One could say Joey’s career just really kicked off and the best is yet to come. After a lot of back and forth, on a Thursday morning early November, I get to transcribing.
How does one become a good Journalist or music publisher, what does it take to be behind the scenes and given access to top artists across the continent?
Joey Akan: Being a good journalist is having an eye for the story and being very sincere about what you’re writing about. Knowing that it’s not about you, you’re just a vessel telling the story. The story’s connection is for the fans, musicians, people who follow the culture, the ambassadors of the culture.
So, the basic principle of my work is an artist releases a song, they create an emotional connection with his fans, fans gravitate to it cause the song makes them happy. Guess what happens, the emotional connection, they (fans) want to know more and the artist is not skilled in telling the story. They can try with social media but can’t really tell their story with as a much which is where a music publisher steps in.
We look at that gap and fill it. That’s at the heart of being a music journalist. The rest of it is dedication, being a journalist you have to study the art and pursue the culture so you’re getting all the info you need to write a good story.
Getting behind the scenes, over time people trusted me as the guy who said the truth, the guy who knows what he’s talking about. Once you achieved that as a journalist it’ll be easier to do a lot of good work cause people trust that you are true, not corrupt which is something I’ve worked hard to be.
You’re not taking money to publish a narrative. Once you’re not in that, speak clearly and honestly, things go well. It takes a lot more time as a person but things go well.
So access is literally musicians and their managers saying this guy knows what’s up, let’s pick his brain he has a lot of knowledge about the game because he’s doing a lot of research and sees things more clearly.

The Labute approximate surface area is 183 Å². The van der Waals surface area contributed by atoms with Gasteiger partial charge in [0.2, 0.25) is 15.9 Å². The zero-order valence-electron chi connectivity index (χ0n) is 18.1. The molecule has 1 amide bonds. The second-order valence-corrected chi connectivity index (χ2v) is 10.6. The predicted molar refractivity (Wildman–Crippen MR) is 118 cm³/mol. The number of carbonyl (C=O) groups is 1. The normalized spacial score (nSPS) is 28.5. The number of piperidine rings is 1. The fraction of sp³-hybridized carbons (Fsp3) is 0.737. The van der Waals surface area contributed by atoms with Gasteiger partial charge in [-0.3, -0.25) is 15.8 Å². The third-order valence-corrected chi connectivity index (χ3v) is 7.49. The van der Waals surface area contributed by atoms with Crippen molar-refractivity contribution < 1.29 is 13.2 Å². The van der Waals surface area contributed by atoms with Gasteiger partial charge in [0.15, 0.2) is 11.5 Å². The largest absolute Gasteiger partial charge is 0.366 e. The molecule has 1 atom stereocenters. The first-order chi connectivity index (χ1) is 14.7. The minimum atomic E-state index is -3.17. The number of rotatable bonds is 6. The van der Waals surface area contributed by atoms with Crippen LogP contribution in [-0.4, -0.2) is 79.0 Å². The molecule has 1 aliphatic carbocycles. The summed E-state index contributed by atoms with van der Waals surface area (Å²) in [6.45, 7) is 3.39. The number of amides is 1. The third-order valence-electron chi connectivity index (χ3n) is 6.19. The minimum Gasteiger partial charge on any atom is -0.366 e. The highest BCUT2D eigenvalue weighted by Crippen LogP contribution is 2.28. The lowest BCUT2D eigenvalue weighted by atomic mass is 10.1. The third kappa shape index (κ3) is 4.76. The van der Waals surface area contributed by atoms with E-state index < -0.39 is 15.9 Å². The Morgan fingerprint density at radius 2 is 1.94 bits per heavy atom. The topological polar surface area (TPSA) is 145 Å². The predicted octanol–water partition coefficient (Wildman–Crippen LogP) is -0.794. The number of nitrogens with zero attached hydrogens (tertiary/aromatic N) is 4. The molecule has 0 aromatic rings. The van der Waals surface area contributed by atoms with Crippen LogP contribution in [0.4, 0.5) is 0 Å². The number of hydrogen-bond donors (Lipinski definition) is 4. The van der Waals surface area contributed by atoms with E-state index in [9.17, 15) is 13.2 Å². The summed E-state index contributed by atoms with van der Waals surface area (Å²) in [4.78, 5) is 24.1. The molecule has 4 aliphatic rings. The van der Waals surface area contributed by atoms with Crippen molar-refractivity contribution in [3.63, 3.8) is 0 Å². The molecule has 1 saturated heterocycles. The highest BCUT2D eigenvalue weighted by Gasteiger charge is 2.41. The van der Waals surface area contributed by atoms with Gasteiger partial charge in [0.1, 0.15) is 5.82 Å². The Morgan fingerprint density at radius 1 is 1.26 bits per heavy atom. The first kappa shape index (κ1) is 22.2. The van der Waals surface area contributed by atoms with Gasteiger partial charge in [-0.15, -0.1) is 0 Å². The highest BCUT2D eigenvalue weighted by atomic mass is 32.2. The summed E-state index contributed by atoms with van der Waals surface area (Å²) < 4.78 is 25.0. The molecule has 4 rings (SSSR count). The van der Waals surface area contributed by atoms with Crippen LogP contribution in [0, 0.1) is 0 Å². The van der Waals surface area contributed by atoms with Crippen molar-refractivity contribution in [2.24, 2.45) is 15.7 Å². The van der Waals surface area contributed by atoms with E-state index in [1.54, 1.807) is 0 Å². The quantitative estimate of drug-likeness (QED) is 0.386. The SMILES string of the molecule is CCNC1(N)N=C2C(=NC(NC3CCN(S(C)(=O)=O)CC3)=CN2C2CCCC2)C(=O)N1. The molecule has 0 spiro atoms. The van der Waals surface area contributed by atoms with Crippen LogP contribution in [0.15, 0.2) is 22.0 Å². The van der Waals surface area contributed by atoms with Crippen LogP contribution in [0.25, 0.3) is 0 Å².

So to write a story about them, I need that access to be able to write the interview. Artists are also tired of having the same interview everywhere, so when they come to you they want to able to feel like they’re sharing. They don’t want a Wikipedia profile, they want to share their story and if you’re the one to do it then do it right.
That’s what it is to be a good music journalist and have the access cause, in the end, artists are very weary people. They are wary of everything, so talking to a journalist and giving behind the scene access that’s because they trust you.
I know a lot of things about the music industry, a lot more than I should know but you wouldn’t hear it anywhere cause those things were told to me in trust and once someone gives you something in trust especially the sensitive information you just have to hold it in because you can’t peel back all the curtains, the game is too weird and people have worked too hard to create a standard acceptable imagery for you. So when you understand how to play the game then it’s fine.
Half the time, apart from having access and people knowing you, it’s about serendipity. Like a story I wrote about Kcee, I stumbled on his video set and I stayed there and got the story out of it.
What’s been the most corrupt, alarming story you’ve uncovered in your years of being a journalist but never shared?
Joey Akan: if I share it now, why have I held on to it (laughs). Well, it’s a story I’m working on between Iyanya and Uni Franklin, what happened between them. Why did they break up, they were such a good couple. People still talk about Ubi and Iyanya, like the story about Don Jazzy and D’banj breaking up we know that the story about Runtown’s and Eric Manny, of course, I covered that a lot, the story about Kiss Daniel I also covered that. So people don’t know that end, it’s gory and a very sad story. Writing the story I’ve had to cry a couple of times, but I will publish it.
Yes, that’s the story, I’ve spent months working on it and it’ll be better when I’m done with it.
You’re known for your honest reviews and critique on the African music climate, how important is this honesty to music publishers like yourself and to the industry as a whole?
Joey Akan: Much of the problems we have in this game, much of what we face, it’s mostly from a place of people not being real with themselves and each other. As a journalist, you have to be able to understand that the only thing you have going for you is the truth. And if you don’t provide truth then what are you telling? Are you going to tell lies? To be honest with the people, in your dealings, how and when you talk to them be honest. Tell them the truth because, in the end, people need the truth, it is the reality on the ground. When you create something different, you’re doing a great disservice to everybody for those who want to learn, or those who literally want to get the right information. You’re not a journalist if you don’t say the truth, you become a mercenary.